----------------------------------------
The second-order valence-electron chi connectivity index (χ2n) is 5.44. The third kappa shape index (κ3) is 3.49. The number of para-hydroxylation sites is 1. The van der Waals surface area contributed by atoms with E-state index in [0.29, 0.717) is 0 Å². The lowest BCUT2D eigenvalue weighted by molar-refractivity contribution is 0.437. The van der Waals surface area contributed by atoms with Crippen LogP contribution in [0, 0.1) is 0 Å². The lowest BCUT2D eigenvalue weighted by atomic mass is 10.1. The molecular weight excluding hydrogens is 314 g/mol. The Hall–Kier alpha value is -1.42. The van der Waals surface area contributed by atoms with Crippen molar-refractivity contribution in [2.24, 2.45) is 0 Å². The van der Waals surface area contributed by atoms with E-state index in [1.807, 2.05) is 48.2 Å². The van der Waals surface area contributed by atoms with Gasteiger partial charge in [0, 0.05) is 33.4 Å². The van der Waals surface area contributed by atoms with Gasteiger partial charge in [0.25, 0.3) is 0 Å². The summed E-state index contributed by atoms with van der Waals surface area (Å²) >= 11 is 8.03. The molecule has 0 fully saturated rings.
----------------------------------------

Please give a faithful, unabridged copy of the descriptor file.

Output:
The second-order valence-electron chi connectivity index (χ2n) is 5.44. The third kappa shape index (κ3) is 3.49. The number of para-hydroxylation sites is 1. The van der Waals surface area contributed by atoms with E-state index in [0.29, 0.717) is 0 Å². The lowest BCUT2D eigenvalue weighted by molar-refractivity contribution is 0.437. The van der Waals surface area contributed by atoms with Crippen LogP contribution in [0, 0.1) is 0 Å². The lowest BCUT2D eigenvalue weighted by atomic mass is 10.1. The molecular weight excluding hydrogens is 314 g/mol. The Hall–Kier alpha value is -1.42. The van der Waals surface area contributed by atoms with Crippen molar-refractivity contribution in [2.24, 2.45) is 0 Å². The van der Waals surface area contributed by atoms with E-state index in [1.807, 2.05) is 48.2 Å². The van der Waals surface area contributed by atoms with Gasteiger partial charge in [0, 0.05) is 33.4 Å². The van der Waals surface area contributed by atoms with Gasteiger partial charge in [0.25, 0.3) is 0 Å². The summed E-state index contributed by atoms with van der Waals surface area (Å²) >= 11 is 8.03. The molecule has 0 fully saturated rings.